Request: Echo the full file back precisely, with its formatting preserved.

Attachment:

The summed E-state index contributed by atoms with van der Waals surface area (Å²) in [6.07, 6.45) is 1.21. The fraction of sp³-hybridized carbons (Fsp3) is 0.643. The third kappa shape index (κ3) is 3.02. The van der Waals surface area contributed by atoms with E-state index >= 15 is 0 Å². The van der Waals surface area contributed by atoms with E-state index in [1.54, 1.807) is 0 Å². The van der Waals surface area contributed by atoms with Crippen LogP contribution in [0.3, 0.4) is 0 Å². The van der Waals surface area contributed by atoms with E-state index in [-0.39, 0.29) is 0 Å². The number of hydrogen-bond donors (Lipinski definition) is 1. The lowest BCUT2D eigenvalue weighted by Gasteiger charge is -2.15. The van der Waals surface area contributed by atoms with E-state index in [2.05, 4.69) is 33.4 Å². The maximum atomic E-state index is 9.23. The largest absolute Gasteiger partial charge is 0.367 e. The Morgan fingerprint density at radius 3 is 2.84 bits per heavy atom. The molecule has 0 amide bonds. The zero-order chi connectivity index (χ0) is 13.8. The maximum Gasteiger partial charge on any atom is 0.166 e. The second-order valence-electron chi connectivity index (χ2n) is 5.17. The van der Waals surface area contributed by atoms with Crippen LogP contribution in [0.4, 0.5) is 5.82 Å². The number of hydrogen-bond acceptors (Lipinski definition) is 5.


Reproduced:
The summed E-state index contributed by atoms with van der Waals surface area (Å²) in [6.07, 6.45) is 1.21. The fraction of sp³-hybridized carbons (Fsp3) is 0.643. The third kappa shape index (κ3) is 3.02. The van der Waals surface area contributed by atoms with E-state index >= 15 is 0 Å². The van der Waals surface area contributed by atoms with E-state index in [1.54, 1.807) is 0 Å². The van der Waals surface area contributed by atoms with Crippen LogP contribution in [0.3, 0.4) is 0 Å². The van der Waals surface area contributed by atoms with E-state index in [-0.39, 0.29) is 0 Å². The number of hydrogen-bond donors (Lipinski definition) is 1. The lowest BCUT2D eigenvalue weighted by Gasteiger charge is -2.15. The van der Waals surface area contributed by atoms with E-state index in [2.05, 4.69) is 33.4 Å². The maximum atomic E-state index is 9.23. The largest absolute Gasteiger partial charge is 0.367 e. The Morgan fingerprint density at radius 3 is 2.84 bits per heavy atom. The molecule has 0 amide bonds. The zero-order chi connectivity index (χ0) is 13.8. The maximum Gasteiger partial charge on any atom is 0.166 e. The second-order valence-electron chi connectivity index (χ2n) is 5.17. The van der Waals surface area contributed by atoms with Crippen LogP contribution in [0.4, 0.5) is 5.82 Å². The number of hydrogen-bond acceptors (Lipinski definition) is 5.